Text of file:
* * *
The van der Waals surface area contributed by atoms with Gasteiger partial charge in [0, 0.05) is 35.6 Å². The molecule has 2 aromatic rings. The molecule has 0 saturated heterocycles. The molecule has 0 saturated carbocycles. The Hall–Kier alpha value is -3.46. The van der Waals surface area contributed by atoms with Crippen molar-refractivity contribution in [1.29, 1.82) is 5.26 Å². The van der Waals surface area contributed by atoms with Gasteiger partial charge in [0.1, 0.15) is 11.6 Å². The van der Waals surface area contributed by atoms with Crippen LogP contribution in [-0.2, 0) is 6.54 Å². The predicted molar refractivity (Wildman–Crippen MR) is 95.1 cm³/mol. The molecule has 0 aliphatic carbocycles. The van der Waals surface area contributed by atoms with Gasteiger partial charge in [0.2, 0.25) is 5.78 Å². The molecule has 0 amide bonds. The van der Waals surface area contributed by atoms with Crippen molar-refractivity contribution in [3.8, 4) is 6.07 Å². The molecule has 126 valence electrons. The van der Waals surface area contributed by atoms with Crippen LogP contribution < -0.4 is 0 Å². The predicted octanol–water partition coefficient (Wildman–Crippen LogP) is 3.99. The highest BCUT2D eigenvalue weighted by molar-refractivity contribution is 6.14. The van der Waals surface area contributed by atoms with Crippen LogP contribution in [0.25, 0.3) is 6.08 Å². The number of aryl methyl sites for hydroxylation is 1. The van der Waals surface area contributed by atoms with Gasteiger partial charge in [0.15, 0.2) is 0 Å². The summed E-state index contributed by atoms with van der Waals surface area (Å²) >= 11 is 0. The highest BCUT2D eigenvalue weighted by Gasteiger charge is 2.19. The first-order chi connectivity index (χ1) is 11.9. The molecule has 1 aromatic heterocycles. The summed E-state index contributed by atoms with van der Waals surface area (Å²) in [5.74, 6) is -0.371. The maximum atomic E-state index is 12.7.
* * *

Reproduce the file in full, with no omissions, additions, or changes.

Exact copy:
The van der Waals surface area contributed by atoms with Gasteiger partial charge in [0, 0.05) is 35.6 Å². The molecule has 2 aromatic rings. The molecule has 0 saturated heterocycles. The molecule has 0 saturated carbocycles. The Hall–Kier alpha value is -3.46. The van der Waals surface area contributed by atoms with Crippen molar-refractivity contribution in [1.29, 1.82) is 5.26 Å². The van der Waals surface area contributed by atoms with Gasteiger partial charge in [0.1, 0.15) is 11.6 Å². The van der Waals surface area contributed by atoms with Crippen LogP contribution in [-0.2, 0) is 6.54 Å². The predicted molar refractivity (Wildman–Crippen MR) is 95.1 cm³/mol. The molecule has 0 aliphatic carbocycles. The van der Waals surface area contributed by atoms with Gasteiger partial charge in [0.2, 0.25) is 5.78 Å². The molecule has 0 amide bonds. The van der Waals surface area contributed by atoms with Crippen molar-refractivity contribution in [3.8, 4) is 6.07 Å². The molecule has 126 valence electrons. The van der Waals surface area contributed by atoms with Crippen LogP contribution < -0.4 is 0 Å². The predicted octanol–water partition coefficient (Wildman–Crippen LogP) is 3.99. The highest BCUT2D eigenvalue weighted by molar-refractivity contribution is 6.14. The van der Waals surface area contributed by atoms with Crippen LogP contribution in [0.25, 0.3) is 6.08 Å². The number of aryl methyl sites for hydroxylation is 1. The van der Waals surface area contributed by atoms with Gasteiger partial charge in [0.15, 0.2) is 0 Å². The summed E-state index contributed by atoms with van der Waals surface area (Å²) >= 11 is 0. The highest BCUT2D eigenvalue weighted by Gasteiger charge is 2.19. The first-order chi connectivity index (χ1) is 11.9. The molecule has 1 aromatic heterocycles. The summed E-state index contributed by atoms with van der Waals surface area (Å²) in [5.74, 6) is -0.371. The maximum atomic E-state index is 12.7.